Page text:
Raiders follow Muri's lead

When Lynn Kennedy agreed to take over the rebuilding process for the Southern Oregon University women's basketball team in 2005, one player remained by the coach's side every step of the way.

That player is current 5-foot-8 senior guard Chelsey Muri, who came to Ashland with Kennedy from New Mexico Highlands University after her freshman season.

The two have been instrumental in the turnaround of a Raiders program that was coming off a four-win season when they arrived two seasons ago.

Now, in Muri's final season, SOU is 15-3 and off to its best start since 1998-99 &

when the team reached the NAIA Division II Final Four.

And like she was when she first arrived at SOU, Muri has been at the heart of the Raiders' resurgence this season. Muri, the lone senior on the squad and nicknamed "Grandma" for her love of crocheting, averages a team-high 14.3 points per game and 3.4 assists per game.

"She's got a versatile game and she's definitely one of the better players in our league," says Kennedy, who has raised his win total every season at SOU since taking over for Kevin Wilson.

Kennedy, while at NMHU, signed Muri &

formerly Zimmerman before she married last July &

out of Monroe High School in Washington. Muri and Kennedy won a conference championship in 2004-05 at NMHU, but Muri quickly jumped on board upon hearing Kennedy was headed to SOU.

"When I took the job, she was able to move closer to home and it was an opportunity to come in and build a program around her," says Kennedy. "We started fitting the pieces in. It just seemed like the perfect fit. We needed a point guard that year."

Build around Muri is exactly what Kennedy has done. He has infused the Raiders' lineup with some of the conference's best young talent, led by 2007 Cascade Conference freshman of the year Jacki Speer. SOU had three players receive mention in freshman-of-the-year voting last season, including runner-up Whitney Scott and Crater graduate Emily Brookins, who finished fourth in the voting.

The Raiders have another talented freshman class this season.

"It's been a rebuilding process, but it's exciting to see that it's going so well," says Muri, a two-time all-conference performer as well as an NAIA academic scholar athlete and ESPN academic all-district team member. "I'm so glad to see the program turn around. SOU basketball is remaking a name for itself on the women's side."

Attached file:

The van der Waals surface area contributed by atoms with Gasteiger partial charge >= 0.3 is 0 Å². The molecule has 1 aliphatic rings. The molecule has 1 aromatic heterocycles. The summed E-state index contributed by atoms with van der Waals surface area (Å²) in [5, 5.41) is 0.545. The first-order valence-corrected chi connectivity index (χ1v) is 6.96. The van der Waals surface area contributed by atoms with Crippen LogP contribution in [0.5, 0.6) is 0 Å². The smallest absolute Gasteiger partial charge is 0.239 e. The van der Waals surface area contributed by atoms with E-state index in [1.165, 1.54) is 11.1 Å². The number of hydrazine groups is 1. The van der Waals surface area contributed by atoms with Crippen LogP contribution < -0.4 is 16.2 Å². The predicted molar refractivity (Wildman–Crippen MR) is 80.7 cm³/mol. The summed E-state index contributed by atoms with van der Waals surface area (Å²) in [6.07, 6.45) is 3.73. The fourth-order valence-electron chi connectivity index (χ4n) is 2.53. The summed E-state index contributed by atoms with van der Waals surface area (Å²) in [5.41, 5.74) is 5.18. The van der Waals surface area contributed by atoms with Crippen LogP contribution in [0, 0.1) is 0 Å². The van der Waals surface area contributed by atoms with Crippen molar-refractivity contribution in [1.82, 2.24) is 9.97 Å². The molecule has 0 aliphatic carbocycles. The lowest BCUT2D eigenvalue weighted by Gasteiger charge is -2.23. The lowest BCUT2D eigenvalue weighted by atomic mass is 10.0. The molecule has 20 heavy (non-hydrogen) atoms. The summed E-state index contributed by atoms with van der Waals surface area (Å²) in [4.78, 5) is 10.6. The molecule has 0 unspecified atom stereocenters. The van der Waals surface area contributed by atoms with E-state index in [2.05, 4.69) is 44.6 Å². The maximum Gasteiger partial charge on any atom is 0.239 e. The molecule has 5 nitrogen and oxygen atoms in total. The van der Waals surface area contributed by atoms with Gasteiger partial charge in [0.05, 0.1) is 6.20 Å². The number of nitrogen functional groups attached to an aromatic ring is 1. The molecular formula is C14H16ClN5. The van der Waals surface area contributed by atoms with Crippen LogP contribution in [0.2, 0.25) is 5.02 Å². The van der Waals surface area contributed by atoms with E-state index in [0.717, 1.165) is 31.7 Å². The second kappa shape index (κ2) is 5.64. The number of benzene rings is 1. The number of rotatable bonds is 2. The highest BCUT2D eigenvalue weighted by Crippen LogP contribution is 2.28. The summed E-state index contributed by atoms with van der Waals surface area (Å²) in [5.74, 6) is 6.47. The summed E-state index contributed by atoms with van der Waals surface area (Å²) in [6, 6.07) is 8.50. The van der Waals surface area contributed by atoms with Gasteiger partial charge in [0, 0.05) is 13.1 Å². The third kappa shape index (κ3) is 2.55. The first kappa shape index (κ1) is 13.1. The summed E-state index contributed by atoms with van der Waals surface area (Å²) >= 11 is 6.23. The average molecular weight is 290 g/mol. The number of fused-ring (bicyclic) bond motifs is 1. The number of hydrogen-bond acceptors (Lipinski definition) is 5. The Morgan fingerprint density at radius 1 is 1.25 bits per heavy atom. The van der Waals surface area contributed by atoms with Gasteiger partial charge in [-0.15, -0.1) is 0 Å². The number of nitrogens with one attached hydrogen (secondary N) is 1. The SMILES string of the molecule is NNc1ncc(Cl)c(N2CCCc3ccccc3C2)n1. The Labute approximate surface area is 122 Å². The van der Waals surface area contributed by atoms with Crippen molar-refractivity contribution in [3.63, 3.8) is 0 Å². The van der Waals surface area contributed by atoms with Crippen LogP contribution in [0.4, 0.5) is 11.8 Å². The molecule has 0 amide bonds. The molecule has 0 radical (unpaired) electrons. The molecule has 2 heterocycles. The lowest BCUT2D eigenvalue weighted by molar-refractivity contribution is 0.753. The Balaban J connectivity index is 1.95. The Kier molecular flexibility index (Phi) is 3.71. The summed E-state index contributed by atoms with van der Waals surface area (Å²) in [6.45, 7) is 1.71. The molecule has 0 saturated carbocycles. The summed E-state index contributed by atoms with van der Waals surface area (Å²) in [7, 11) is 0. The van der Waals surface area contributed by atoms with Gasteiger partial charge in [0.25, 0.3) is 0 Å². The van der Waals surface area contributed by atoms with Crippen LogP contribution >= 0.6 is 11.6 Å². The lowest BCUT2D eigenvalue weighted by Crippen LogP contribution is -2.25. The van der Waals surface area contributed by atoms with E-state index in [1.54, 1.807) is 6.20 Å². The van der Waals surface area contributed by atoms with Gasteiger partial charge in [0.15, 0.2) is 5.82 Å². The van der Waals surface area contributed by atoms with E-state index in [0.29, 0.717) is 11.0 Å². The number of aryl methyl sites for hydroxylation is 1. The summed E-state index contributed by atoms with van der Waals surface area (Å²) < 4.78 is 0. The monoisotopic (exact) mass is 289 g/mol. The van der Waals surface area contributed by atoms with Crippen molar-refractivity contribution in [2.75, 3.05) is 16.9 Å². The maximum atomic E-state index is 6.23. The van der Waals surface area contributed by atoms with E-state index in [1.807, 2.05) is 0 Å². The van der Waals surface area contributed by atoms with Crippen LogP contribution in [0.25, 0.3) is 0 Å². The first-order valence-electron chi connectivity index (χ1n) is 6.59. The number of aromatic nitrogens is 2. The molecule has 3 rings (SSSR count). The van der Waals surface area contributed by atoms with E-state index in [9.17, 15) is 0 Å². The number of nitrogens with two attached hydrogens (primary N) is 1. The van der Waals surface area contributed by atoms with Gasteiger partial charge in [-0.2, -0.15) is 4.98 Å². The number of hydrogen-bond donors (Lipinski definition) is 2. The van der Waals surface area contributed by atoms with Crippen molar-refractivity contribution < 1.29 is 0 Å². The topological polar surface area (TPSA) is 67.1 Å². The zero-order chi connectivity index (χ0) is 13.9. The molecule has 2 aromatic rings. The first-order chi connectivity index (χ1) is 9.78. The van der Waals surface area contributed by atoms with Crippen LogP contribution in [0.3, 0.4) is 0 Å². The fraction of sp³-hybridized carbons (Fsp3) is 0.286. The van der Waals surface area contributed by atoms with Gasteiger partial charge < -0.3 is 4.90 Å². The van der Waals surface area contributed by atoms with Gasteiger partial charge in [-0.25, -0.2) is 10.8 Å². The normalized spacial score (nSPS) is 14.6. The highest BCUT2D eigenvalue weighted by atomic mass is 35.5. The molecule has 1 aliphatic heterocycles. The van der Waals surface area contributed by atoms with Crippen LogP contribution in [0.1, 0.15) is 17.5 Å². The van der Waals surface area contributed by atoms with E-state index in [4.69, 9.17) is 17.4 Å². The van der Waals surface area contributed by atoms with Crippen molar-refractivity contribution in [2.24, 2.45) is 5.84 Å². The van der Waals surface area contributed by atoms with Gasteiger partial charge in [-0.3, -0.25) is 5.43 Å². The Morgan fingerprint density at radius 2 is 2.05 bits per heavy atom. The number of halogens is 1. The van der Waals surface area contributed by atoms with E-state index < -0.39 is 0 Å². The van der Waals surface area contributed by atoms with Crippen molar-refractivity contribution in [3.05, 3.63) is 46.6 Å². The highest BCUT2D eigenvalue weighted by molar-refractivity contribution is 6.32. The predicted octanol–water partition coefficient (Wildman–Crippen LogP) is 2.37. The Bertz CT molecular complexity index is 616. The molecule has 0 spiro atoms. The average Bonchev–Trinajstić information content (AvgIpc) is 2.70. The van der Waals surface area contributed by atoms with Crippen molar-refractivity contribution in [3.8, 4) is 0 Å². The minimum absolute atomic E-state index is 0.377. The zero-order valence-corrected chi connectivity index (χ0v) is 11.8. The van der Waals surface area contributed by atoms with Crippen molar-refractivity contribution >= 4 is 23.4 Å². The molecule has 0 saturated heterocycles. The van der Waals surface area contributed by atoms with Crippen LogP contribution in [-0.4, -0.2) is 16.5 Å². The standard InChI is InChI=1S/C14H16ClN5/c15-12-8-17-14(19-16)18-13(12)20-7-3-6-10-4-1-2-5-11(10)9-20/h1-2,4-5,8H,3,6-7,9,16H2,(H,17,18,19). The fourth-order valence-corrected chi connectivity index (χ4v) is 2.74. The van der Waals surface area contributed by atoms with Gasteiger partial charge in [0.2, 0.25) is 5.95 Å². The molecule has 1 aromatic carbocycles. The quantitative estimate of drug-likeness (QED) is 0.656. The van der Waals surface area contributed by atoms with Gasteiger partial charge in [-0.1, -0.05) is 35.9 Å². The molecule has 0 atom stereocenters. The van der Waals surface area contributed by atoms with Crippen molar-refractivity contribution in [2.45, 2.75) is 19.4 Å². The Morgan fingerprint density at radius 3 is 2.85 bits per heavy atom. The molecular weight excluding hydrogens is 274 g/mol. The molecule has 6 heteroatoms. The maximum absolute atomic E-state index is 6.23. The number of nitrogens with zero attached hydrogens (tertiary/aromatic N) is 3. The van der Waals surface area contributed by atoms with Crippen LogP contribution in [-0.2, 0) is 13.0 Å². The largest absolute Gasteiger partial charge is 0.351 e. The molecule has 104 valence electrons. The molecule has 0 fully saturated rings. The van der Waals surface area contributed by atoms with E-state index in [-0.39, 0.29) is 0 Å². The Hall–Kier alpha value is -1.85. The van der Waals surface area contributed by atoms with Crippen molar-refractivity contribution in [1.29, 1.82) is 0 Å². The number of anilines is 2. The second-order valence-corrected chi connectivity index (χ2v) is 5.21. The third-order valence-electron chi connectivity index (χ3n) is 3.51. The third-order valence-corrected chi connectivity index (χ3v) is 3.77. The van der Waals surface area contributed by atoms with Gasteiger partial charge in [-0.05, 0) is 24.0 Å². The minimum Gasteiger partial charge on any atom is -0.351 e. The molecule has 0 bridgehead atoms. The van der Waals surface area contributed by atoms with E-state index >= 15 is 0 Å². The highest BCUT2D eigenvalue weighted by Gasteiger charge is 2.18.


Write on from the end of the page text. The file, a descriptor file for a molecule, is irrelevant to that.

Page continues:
Along with the best start for the program in seven years, the Raiders are averaging 82.6 points per game, seventh best in the country, and at one point boasted a nine-game winning streak that included a 95-92 win at Menlo College, a preseason top-10 team.

During that stretch, Muri was named Cascade Conference player of the week. Muri scored in double figures in all but two of the wins in the streak. She had a career-high 32 points against the College of Idaho in a 78-73 win on Dec. — and 29 points in an 84-77 win against Evergreen State on Dec. 18. The Raiders have won 12 of 13 entering tonight's home game against Warner Pacific.

"We didn't think we were going to have any losses right now," says Speer, a 6-1 forward from Centralia, Wash. "We just had the attitude we know where we want to go and what we want to do and this is how we are going to get there. You'll see us in the tournament in March."

The chemistry developed between Muri and Speer has been a key to the Raiders' surge this season. Speer is averaging 13.9 points and 8.5 rebounds after spending the summer in Ashland working with Kennedy.

"I was in the gym a lot, and I wanted to work out as much as I could," says Speer. "He kind of prepared me for what I should expect (playing with Muri) and what I need to do.

"She (Muri) brings everyone up to the next level. We're going to have some big shoes to fill. She's a huge part of the team."

For Kennedy, Muri's been a huge part of the team from Day 1.

"With her being at Highlands and seeing how we did down there and coming here, changing philosophy and style of play, she knew it was going to work," says Kennedy. "It definitely helped coming here and having a player like that."

Says Muri: "I'm just so glad I had the opportunity to come to SOU. We knew we had potential coming in, but we're still very young. To fulfill those expectations ... that's obviously fortunate for me to be around and see that."

While Muri considers herself fortunate to be at SOU, Kennedy is thankful to have a player he firmly considered an NCAA Division I prospect. But a vertebra stress fracture in Muri's back during her junior season at Monroe and playing in the shadow of 6-6 post Kirsten Thompson, now at Arizona State, kept Muri off most programs' radars.

"We were lucky to get her down there," says Kennedy. "I was really nervous in the recruiting process because I thought she was going to be recruited by other programs.

"When we played (Washington State) this season and last, the comment that was made was that, 'She breaks us down better than any Pac-10 guard.' Two Pac-10 coaches said that. I think that says a lot about the skills she has."

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